Calgary Zoo has announced that it will be relocating giant pandas Er Shun and Da Mao back home to China. This is a result of bamboo barriers caused by the coronavirus pandemic.
Calgary Zoo has been overcoming hurdles for some months as it attempts to transport fresh bamboo to feed Er Shun and Da Mao.
The attraction in Canada has now made the decision to return the giant pandas to China, where bamboo is plentiful and local.
“We believe the best and safest place for Er Shun and Da Mao to be during these challenging and unprecedented times is where bamboo is abundant and easy to access,” said Calgary Zoo president and CEO Dr Clément Lanthier.
Bamboo is easy to access and abundant in China
After months of overcoming barriers to transporting fresh bamboo to feed its giant pandas, the Calgary Zoo announced today that it will be relocating giant pandas, “Er Shun” and “Da Mao”, back home to China where bamboo is abundant and local. Read More: https://t.co/mVPOINd4U2 pic.twitter.com/Tpl7zpxSvc
— Calgary Zoo (@calgaryzoo) May 12, 2020
“This was an incredibly difficult decision to make but the health and wellbeing of the animals we love and care for always comes first.”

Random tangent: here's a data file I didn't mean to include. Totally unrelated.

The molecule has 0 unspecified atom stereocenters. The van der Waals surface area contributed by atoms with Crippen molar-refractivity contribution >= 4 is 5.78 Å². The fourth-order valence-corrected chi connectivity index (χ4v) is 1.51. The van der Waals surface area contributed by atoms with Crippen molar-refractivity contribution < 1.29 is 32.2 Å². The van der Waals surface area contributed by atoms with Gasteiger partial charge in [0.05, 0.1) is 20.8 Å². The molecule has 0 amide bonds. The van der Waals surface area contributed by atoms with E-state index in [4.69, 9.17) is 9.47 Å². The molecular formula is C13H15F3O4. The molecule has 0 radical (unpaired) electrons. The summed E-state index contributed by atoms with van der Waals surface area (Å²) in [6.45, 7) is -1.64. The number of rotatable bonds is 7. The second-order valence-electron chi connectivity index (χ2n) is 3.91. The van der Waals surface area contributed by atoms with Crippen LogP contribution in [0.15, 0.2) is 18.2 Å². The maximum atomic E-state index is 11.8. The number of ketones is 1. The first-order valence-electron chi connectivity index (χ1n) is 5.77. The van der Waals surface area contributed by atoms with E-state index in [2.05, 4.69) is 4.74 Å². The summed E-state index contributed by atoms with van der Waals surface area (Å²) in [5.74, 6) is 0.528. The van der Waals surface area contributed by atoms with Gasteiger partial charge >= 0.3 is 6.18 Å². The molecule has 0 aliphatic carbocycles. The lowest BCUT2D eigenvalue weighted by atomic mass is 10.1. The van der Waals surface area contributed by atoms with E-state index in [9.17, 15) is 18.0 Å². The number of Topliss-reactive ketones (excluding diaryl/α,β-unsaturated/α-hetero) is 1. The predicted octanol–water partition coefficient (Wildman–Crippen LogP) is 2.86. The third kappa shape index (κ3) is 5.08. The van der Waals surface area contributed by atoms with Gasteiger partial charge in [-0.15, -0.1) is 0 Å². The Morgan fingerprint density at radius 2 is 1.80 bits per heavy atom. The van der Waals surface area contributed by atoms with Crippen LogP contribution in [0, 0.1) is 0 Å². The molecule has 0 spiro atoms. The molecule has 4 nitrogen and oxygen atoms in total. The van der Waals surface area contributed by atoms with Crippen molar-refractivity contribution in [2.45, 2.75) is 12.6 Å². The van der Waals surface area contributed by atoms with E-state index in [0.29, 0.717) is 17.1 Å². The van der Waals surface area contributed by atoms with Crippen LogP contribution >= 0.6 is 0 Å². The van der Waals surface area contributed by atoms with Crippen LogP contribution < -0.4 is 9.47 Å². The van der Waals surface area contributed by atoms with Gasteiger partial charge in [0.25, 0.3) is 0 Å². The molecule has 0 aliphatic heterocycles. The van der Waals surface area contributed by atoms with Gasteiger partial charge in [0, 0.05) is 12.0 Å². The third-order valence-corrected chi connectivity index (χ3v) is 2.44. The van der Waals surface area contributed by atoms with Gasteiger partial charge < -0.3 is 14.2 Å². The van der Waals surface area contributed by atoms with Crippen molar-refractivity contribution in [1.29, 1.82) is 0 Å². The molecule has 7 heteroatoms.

According to a press release, giant pandas have unique nutritional requirements, with 99 percent of their diet made up of fresh bamboo.
An adult giant panda consumes approximately 40kg of bamboo daily, but changes in transportation have destroyed the bamboo supply lines.
Initially, direct flight cancellations between China and Calgary resulted in WestJet moving the bamboo from Toronto the Calgary.
Calgary Zoo overcomes barriers caused by COVID-19
However, this was no longer an option when COVID-19 resulted in fewer flights between China and Toronto.
Calgary Zoo worked with alternate bamboo suppliers, but faced misdirected shipments, slow delivery times, and concern with limited supplies.
As these lines of supply could be disrupted, the zoo felt it necessary to relocate its giant pandas, who “will be deeply missed by staff, volunteers, donors and visitors”.
“I am continually amazed by the resourcefulness and dedication of our team,” added Lanthier. “Unfortunately, they are fighting against forces much greater than the Calgary Zoo.
“Even the Canadian government had to fly empty planes out of China.”
Er Shun and Da Mao arrived in Canada in 2014. They spent five years at the Toronto Zoo before arriving at Calgary Zoo in 2018 with cubs Jia Panpan and Jia Yueyue.